Chances for a fiscal plan appear to be slim

Democratic leaders concede Senate won't act

Posted: Friday, May 10, 2002

Democratic leaders in the Legislature all but gave up on a long-range fiscal plan this morning.

At a news conference on the minority's priorities in closing out the regular session, key Democrats said they have concluded Senate Republicans won't budge on their opposition to an income tax or use of permanent fund earnings for government.

Meanwhile, Senate President Rick Halford said he hopes by Tuesday's adjournment to have floor votes on all of the legislation passed by the House on May 2.

"I think there's no intention not to, and I personally think it's a good idea to bring them to the floor," he said. "I think it's better to do them all together."

But except for an increase in the alcohol excise tax, which he supports, Halford said he couldn't imagine any amendments to the revenue bills that could attract the necessary 11 votes in the Senate.

Thursday, Democratic Gov. Tony Knowles attempted to step up pressure on the Senate by having prominent leaders in the statewide business community speak in favor of action on new revenue this session.

"No one expects it to be a rubber stamp of the House bills," Knowles said. "But now is the time to stop the slogans and begin the work."

This morning, the governor's press secretary wasn't conceding defeat.

"I don't think we're ready to pronounce hopes for a fiscal plan over at this point," said Bob King.

King said a special session addressing revenue measures is "an option." The governor already has threatened a special session if legislation extending the Regulatory Commission of Alaska isn't approved, and it would be possible to add the fiscal plan to the proclamation calling legislators back, King acknowledged.

But while arguing for increased spending for education and school construction, veterans' initiatives and power cost equalization, Democratic leaders expressed little optimism for new revenue in the Senate.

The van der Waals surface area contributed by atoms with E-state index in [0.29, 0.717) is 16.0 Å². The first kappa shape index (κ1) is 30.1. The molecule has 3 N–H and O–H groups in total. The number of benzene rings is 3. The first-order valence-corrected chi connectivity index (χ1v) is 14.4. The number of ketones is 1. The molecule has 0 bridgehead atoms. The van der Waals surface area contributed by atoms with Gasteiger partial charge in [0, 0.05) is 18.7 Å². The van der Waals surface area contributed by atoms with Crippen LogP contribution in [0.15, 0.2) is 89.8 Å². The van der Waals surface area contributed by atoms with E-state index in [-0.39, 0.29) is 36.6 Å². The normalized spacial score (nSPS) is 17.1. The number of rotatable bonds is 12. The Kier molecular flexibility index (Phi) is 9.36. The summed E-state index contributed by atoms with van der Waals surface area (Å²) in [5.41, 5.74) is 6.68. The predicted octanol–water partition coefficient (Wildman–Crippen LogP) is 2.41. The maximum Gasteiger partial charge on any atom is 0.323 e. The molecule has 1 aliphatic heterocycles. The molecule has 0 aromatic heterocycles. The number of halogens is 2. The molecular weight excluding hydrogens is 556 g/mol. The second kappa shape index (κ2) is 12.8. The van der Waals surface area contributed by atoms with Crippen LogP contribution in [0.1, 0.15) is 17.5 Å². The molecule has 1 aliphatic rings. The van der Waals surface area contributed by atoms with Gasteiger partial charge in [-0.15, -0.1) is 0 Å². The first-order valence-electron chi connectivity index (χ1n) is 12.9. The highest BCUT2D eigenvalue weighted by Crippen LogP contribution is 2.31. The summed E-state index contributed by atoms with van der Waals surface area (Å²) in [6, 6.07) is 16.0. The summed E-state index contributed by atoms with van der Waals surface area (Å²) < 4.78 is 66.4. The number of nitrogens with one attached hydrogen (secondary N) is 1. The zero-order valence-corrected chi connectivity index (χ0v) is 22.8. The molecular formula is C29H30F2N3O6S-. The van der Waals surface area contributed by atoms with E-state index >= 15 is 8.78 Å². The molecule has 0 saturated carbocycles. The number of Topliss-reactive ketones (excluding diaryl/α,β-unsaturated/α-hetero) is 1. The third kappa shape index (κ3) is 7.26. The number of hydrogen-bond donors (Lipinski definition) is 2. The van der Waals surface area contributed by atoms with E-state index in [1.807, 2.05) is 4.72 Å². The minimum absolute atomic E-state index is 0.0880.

"We think that the Republicans are serious when they say the House plan is dead on arrival in the Senate," said Senate Minority Leader Johnny Ellis of Anchorage during a news conference called by Democrats. "We don't believe we have the power to force the Senate Republicans to do the responsible thing this year. ... They say 'no, no, no, no.' "

As for a special session, "If their attitude continues to be the same, I don't think there's much point," said Rep. John Davies of Fairbanks.

But the Democrats aren't unanimous in their outlook. In an interview, Rep. Harry Crawford of Anchorage said he was angry about the capitulation on the issue and said he would argue within his caucus for making the fiscal gap No. 1. The other priority issues, although important, are "subordinate," Crawford said.

Halford said he doesn't foresee how the income tax or the permanent fund legislation could pass, regardless of how they might be amended. The so-called "Alaska Fair Tax," with the burden placed most heavily on the middle class, doesn't make sense, and yet a progressive income tax wouldn't have the votes, he said.

As for permanent fund earnings, Halford speaks passionately about preserving the remaining 25 percent of the wealth of Prudhoe Bay for the next generation.

"People forget how hard fought, No. 1, getting the money was, and, No. 2, keeping the money was," Halford said. "As always, the present is over-represented (in the debate), and the future is under-represented."

The larger of two permanent fund bills, which would take $657 million from fund earnings in fiscal year 2004, has been held so far in the Senate Judiciary Committee.

The income tax bill has been moved to the Senate Finance Committee, although begrudgingly.

"This is the last thing I want to do - the very last thing," said Sen. Randy Phillips, an Eagle River Republican, as the State Affairs Committee passed the bill out. Phillips said he will vote against it on the floor.

"If it were to pass in this form, with these infirmities, I think we'd be looking at a citizen petition that would have it repealed in a heartbeat," said Committee Chairman Gene Therriault, a North Pole Republican.

Bill McAllister can be reached at

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